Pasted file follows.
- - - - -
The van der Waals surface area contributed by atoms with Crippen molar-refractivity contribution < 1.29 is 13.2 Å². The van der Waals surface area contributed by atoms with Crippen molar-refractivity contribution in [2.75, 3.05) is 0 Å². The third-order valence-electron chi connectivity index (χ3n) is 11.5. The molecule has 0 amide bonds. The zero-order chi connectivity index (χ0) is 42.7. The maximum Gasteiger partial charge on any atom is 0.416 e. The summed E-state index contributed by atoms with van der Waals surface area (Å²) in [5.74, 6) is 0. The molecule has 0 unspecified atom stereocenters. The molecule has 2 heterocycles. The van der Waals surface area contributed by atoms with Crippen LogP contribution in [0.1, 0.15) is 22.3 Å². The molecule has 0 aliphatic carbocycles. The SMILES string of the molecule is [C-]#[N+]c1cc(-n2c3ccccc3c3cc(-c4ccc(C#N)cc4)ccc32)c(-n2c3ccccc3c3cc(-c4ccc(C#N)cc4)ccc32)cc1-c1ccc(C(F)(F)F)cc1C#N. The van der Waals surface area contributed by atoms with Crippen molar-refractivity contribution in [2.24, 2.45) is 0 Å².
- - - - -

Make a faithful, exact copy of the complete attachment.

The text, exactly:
The van der Waals surface area contributed by atoms with Crippen molar-refractivity contribution < 1.29 is 13.2 Å². The van der Waals surface area contributed by atoms with Crippen molar-refractivity contribution in [2.75, 3.05) is 0 Å². The third-order valence-electron chi connectivity index (χ3n) is 11.5. The molecule has 0 amide bonds. The zero-order chi connectivity index (χ0) is 42.7. The maximum Gasteiger partial charge on any atom is 0.416 e. The summed E-state index contributed by atoms with van der Waals surface area (Å²) in [5.74, 6) is 0. The molecule has 0 unspecified atom stereocenters. The molecule has 2 heterocycles. The van der Waals surface area contributed by atoms with Crippen LogP contribution in [0.1, 0.15) is 22.3 Å². The molecule has 0 aliphatic carbocycles. The SMILES string of the molecule is [C-]#[N+]c1cc(-n2c3ccccc3c3cc(-c4ccc(C#N)cc4)ccc32)c(-n2c3ccccc3c3cc(-c4ccc(C#N)cc4)ccc32)cc1-c1ccc(C(F)(F)F)cc1C#N. The van der Waals surface area contributed by atoms with Crippen molar-refractivity contribution in [2.24, 2.45) is 0 Å².